Throughout the history of the United States, the aviation industry has long been one of the main sources of innovation for technological devices. Many people do not fully appreciate the closely intertwined nature of the institutions, such as MIT and IBM, that created most modern computing technology with the Department of Defense and its aviation spending initiatives.Jason Hope, one of the nation’s foremost internet entrepreneurs, has recently been writing and blogging about the coming advent of the Internet of Things, a host of technologies that promise to radically transform the ways in which everyday lives are lived, making people’s daily routine much easier and more enjoyable.
One of the aspects of the Internet of Things that Hope has been talking about is the close relationship between the aviation industry and the historic development of technology in the United States. This relationship persists to the present day, with modern aircraft and air traffic control systems extensively using and perfecting technology the Internet of Things will one day make available to average citizens.One of the examples of technologies installed in aircraft for a long time that could probably be described as a proto version of Internet of Things technology is the automated reporting system called ACARS. ACARS stands for Aircraft Communications Addressing and Reporting System, a system that automatically relays all crucial aspects of the aircraft operations directly to a central management station, which can then use that information to track vital aspects of the flight’s trajectory and operational management, should anything go wrong.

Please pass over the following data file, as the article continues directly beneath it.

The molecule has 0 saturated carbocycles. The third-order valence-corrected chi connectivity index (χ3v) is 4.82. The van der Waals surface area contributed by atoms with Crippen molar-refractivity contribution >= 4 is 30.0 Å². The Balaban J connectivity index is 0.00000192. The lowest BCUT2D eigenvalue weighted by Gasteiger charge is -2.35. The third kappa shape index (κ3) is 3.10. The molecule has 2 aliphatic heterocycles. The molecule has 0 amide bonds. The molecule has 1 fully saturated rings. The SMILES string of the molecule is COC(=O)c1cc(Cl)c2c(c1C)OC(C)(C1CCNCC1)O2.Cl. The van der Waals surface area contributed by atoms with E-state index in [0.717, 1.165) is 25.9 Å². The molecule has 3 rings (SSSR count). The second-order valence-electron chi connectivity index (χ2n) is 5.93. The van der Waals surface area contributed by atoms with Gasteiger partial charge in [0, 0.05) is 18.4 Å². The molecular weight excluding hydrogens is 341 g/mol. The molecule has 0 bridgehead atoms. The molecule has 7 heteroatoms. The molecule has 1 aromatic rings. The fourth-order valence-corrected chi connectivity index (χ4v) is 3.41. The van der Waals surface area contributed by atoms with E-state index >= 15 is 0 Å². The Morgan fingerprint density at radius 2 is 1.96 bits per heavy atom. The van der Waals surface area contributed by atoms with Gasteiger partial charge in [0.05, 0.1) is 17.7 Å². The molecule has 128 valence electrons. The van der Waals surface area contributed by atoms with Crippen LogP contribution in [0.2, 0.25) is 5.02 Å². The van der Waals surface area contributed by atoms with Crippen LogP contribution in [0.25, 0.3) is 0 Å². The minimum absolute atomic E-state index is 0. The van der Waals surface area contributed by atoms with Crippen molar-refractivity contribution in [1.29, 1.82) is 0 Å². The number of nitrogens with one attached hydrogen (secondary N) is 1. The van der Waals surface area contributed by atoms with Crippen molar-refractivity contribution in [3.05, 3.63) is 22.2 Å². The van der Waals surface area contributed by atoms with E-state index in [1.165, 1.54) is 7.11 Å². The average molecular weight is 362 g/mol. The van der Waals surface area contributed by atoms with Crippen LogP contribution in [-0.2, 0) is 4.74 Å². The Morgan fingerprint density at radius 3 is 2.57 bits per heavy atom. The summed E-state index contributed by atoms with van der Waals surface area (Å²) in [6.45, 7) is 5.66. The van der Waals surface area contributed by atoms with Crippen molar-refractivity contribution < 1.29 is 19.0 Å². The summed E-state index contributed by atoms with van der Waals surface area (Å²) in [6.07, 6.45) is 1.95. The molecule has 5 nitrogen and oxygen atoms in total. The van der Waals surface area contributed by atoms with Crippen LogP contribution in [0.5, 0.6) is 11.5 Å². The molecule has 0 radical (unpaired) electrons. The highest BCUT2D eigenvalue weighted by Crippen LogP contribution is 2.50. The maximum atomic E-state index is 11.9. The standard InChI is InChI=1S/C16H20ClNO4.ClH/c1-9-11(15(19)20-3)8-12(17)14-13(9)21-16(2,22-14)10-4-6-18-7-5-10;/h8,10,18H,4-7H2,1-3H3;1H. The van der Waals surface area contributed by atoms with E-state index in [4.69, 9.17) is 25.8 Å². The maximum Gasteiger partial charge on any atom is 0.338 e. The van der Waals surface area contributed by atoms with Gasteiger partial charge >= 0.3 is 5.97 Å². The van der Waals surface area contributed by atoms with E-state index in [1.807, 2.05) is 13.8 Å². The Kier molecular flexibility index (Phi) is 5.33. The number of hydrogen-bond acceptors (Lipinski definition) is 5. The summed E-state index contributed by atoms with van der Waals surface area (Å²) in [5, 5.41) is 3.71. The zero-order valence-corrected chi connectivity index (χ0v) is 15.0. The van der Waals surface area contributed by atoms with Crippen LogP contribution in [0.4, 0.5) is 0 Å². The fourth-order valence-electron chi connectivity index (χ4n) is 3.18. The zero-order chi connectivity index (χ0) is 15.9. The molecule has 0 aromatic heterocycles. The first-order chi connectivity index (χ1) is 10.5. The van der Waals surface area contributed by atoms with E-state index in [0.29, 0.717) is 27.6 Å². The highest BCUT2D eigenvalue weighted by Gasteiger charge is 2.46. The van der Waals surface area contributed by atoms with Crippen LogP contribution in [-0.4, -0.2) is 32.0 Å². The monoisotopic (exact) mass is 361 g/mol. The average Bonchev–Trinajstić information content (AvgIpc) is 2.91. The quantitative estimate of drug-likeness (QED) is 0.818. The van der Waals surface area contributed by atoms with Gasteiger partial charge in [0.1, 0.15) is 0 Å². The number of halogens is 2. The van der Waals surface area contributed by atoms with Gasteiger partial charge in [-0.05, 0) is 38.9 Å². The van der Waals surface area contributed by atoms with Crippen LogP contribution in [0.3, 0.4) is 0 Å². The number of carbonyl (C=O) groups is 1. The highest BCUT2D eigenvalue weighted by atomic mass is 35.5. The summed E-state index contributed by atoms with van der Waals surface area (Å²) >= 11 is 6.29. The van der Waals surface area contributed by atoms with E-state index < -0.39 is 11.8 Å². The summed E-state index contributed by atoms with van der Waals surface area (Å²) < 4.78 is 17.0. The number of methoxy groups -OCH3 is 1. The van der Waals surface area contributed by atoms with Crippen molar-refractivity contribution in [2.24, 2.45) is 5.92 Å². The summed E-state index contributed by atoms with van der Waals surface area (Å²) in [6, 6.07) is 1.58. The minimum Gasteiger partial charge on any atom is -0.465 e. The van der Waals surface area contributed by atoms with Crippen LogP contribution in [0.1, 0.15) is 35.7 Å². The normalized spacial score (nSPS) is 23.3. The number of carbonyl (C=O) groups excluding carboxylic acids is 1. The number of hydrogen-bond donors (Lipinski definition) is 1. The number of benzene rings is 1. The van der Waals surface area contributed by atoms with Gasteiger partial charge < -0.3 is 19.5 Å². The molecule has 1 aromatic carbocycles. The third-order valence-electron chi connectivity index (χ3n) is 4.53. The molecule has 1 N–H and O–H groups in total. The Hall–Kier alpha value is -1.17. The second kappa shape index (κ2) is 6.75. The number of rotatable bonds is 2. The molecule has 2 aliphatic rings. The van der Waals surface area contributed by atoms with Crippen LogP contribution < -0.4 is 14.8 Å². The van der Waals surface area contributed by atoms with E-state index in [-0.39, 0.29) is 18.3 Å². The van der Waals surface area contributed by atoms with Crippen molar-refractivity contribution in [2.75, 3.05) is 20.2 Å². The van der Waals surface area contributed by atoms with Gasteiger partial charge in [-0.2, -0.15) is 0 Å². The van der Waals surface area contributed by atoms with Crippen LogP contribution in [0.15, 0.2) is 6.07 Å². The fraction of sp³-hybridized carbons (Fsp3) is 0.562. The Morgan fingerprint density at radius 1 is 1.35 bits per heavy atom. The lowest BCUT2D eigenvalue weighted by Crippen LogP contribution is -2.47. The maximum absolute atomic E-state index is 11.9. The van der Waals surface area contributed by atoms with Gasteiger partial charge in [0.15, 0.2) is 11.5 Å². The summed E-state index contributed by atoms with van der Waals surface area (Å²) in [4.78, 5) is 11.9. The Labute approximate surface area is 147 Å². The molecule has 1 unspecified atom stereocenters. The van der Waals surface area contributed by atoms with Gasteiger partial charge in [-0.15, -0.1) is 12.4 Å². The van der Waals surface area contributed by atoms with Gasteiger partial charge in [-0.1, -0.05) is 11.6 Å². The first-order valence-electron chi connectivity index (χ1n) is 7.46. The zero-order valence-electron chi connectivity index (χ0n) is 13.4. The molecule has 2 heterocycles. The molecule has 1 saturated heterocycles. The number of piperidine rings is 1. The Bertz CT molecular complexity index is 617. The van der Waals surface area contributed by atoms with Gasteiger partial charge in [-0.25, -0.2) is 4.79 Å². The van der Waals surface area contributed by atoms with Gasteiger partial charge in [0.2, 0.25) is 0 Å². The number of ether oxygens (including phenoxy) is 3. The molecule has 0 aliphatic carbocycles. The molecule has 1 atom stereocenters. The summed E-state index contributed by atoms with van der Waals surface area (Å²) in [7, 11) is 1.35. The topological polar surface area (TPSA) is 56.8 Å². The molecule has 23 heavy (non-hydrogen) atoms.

This is a highly sophisticated system that has all of the elements of the technologies known as the Internet of Things. It uses sophisticated sensors to relay such data as the vibration levels of the fan blades in the engines and the temperature of the fuel located in external tanks. This has proven to be of crucial importance in a wide number of emergency situations, where it enabled emergency personnel to immediately reach the site of the plane crashes and save lives.